BIG news from Flutterwave. It is announcing that it has raised a series A “extension round” that brings its entire funding to date to $20 million – In 2016, Flutterwave raised $10 million, followed by an undisclosed Series A in August 2017. Joe Saunders, a global payments veteran with a rather intimidating resume and the chairman of one of Flutterwave’s larger investors (Green Visor Capital) has joined the Flutterwave board of directors.

In the same breath, it is also announcing that Iyin Aboyeji, something of a celebrity in African technology from his previous life at Andela, is stepping down from the CEO position at Flutterwave.

It’s a lot to take in. For your convenience, I have reproduced the Flutterwave Press Release as well as Iyin Aboyeji’s official statement on the development, you are welcome to skip right to that. Or you could also read a small story first.

In 2013…I think it was 2013, but it could have been 2012 too. Anyhow, sometime around 2012 and 2013, I found myself in some meeting at Stanbic IBTC’s Lagos offices on Walter Carrington that I vaguely recall was about fixing payments in Nigeria. I don’t really remember the details, but I was out of my league. Akin Oyebode, who was at the time head of SME banking, (which by extension meant startups), a dude from South Africa, Thabo Makoko, some banking engineers, fondly known by their non-tech banking counterparts as “IT guys”, and a sprinkling of technology entrepreneurs were in the room. Then, there there was yours truly, a random tech blogger whose only apparent reason for being invited was for penning a widely-read rant about how horrible Interswitch was for the payments ecosystem (emphasis on “was”). You know, as opposed to people who actually knew their shit.

Remember, this was 2012. The word “fintech” was not even a thing. Again the details of what seemed to me like an elaborate focus group elude me, but at least one of the people in that room went on to become an influential force in Nigerian fintech. He was one of the IT guys, and was quiet most of the time, but his face stuck with me because when he did speak, he seemed really pissed off at something and everything about payments in Nigeria. Four years later, Olugbenga “GB” Agboola would co-found Flutterwave with Iyin “E” Aboyeji in 2016.

E with Mark Zuckerberg during his visit to Lagos in 2017.

If this is the first you’ve heard of Olugbenga Agboola, you can be excused. Little is known of Flutterwave’s other co-founders. Up till now, Iyin has been its public face and booster. His startup precedents and network were certainly instrumental to the startup’s ability to reel in big Silicon Valley investors to back it in its mission to build a payments and financial technology infrastructure that connects all of Africa. But Gbenga himself is no spring chicken and has had a long “IT guy” career that has taken him through PayPal, GTBank, Standard Bank/Stanbic IBTC and Access Bank in fourteen years.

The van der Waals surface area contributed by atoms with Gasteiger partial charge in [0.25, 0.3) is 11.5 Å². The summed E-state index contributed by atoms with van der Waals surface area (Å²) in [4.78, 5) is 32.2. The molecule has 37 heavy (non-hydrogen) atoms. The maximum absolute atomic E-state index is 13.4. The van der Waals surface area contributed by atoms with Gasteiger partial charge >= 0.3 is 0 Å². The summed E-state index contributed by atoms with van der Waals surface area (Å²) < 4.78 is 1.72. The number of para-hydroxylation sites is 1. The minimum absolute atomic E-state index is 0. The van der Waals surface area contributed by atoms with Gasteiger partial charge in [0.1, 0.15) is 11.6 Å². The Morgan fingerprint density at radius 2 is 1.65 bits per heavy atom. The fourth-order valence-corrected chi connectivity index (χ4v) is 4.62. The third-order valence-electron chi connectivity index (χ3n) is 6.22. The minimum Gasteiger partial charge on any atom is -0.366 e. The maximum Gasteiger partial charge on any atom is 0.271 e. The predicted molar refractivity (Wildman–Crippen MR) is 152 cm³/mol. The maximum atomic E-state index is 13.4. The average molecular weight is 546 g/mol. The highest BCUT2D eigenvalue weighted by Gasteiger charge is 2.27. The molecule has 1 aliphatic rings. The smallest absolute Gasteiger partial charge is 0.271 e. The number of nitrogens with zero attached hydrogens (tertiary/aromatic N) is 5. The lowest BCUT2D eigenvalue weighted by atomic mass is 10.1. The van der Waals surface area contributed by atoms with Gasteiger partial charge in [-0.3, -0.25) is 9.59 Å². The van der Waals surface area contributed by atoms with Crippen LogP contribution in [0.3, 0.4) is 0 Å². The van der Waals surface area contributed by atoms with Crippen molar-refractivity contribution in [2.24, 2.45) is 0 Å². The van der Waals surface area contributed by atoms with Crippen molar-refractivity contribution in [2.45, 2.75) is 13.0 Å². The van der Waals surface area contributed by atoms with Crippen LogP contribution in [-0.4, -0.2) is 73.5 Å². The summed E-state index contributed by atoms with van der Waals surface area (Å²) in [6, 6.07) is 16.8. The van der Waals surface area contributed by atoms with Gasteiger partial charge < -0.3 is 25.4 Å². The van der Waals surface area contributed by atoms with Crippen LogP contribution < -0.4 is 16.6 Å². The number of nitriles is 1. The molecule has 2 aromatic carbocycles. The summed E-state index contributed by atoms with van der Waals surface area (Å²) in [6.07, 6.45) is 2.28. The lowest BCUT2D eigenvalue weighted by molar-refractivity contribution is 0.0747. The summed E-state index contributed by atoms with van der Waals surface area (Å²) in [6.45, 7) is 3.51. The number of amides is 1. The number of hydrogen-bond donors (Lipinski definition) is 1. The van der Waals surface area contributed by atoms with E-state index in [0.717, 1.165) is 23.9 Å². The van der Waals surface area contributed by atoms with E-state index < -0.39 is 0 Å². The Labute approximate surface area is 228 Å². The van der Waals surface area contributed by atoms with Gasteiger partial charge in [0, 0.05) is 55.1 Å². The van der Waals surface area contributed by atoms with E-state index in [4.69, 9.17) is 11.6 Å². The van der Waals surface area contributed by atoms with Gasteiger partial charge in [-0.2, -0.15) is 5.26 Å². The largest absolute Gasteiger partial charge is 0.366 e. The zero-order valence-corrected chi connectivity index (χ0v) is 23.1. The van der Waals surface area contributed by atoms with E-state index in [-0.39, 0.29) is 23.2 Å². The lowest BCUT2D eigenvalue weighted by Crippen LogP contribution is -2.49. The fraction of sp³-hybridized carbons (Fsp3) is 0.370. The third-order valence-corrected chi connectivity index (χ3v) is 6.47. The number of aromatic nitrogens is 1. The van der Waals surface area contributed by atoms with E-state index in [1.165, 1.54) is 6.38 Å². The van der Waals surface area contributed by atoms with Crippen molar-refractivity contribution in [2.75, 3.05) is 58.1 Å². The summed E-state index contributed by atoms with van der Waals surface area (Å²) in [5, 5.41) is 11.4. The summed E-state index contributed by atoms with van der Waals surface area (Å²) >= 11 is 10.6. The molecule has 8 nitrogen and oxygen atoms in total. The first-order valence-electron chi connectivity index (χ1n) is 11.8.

The reticent CTO has now become Flutterwave’s CEO. Unlike E, you will probably not be running into GB at conferences or on Twitter, where E is notoriously controversial for his thoughts on business and Nigerian politics. Although, now that I think about it, we did convince GB to do an AMA on Radar while he was at Access Bank. It might be time for another one, but in his personal capacity as Flutterwave CEO, hmm.

GB is the suit in the middle

Anyhow you slice it, Iyin’s exit at this point will raise big questions that nobody directly involved are keen to answer on the record. For now, at least. This is the second consecutive time he will be leaving a high-flying startup he has co-founded less than three years in. But like Andela before it, Flutterwave has become a massive company in the relatively short time it has been around, and its relentless upward trajectory hasn’t wavered. Save for a few mid-level exits that I noticed out of the corner of my eye in the last couple months, the rocketship seems steady. 70 people man its increasingly global operations, and massive companies like Uber and Facebook use their technology to receive payments from African consumers of their products. GB, who divides his time between the Lagos and San Francisco offices is focused on acquiring as many global customers as it can, forging key bank partnerships across the continent and launching Flutterwave’s flagship Rave product in new markets as quickly as they can.

For his part, Iyin says he will be catching up on sleep, and focusing on family. He is already an investor and adviser in a number of startups, but his statement suggests that he will be more active on that front in a big way that will become apparent at some point. He told me via text message that he won’t be doing anything official for the next few months.

Here is the full statement from Flutterwave and an official statement from Iyin Aboyeji.